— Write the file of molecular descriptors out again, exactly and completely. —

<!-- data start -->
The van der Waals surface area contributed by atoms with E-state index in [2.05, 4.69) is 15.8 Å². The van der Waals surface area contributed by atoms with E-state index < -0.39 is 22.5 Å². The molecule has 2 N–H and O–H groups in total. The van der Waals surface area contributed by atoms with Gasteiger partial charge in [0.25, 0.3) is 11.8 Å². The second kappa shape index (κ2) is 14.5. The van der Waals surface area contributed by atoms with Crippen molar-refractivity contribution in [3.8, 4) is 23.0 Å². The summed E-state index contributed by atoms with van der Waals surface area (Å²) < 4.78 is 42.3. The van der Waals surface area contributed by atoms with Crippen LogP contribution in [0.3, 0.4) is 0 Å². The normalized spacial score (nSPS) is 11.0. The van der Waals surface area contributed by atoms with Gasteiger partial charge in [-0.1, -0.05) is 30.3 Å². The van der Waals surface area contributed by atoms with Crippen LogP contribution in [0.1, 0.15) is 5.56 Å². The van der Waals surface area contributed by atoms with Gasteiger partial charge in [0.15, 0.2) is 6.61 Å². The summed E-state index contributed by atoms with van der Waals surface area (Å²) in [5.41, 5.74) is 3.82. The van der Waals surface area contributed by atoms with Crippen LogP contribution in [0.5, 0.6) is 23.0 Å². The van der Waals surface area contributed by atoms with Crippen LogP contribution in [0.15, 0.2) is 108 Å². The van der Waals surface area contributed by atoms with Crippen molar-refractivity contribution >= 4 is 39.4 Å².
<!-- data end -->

The van der Waals surface area contributed by atoms with E-state index in [2.05, 4.69) is 15.8 Å². The van der Waals surface area contributed by atoms with E-state index < -0.39 is 22.5 Å². The molecule has 2 N–H and O–H groups in total. The van der Waals surface area contributed by atoms with Gasteiger partial charge in [0.25, 0.3) is 11.8 Å². The second kappa shape index (κ2) is 14.5. The van der Waals surface area contributed by atoms with Crippen molar-refractivity contribution in [3.8, 4) is 23.0 Å². The summed E-state index contributed by atoms with van der Waals surface area (Å²) < 4.78 is 42.3. The van der Waals surface area contributed by atoms with Crippen LogP contribution in [0.3, 0.4) is 0 Å². The normalized spacial score (nSPS) is 11.0. The van der Waals surface area contributed by atoms with Gasteiger partial charge in [-0.1, -0.05) is 30.3 Å². The van der Waals surface area contributed by atoms with Crippen LogP contribution in [0.1, 0.15) is 5.56 Å². The van der Waals surface area contributed by atoms with Gasteiger partial charge in [0.15, 0.2) is 6.61 Å². The summed E-state index contributed by atoms with van der Waals surface area (Å²) in [5.41, 5.74) is 3.82. The van der Waals surface area contributed by atoms with Crippen LogP contribution in [0.5, 0.6) is 23.0 Å². The van der Waals surface area contributed by atoms with Crippen LogP contribution in [0.15, 0.2) is 108 Å². The van der Waals surface area contributed by atoms with Crippen molar-refractivity contribution >= 4 is 39.4 Å².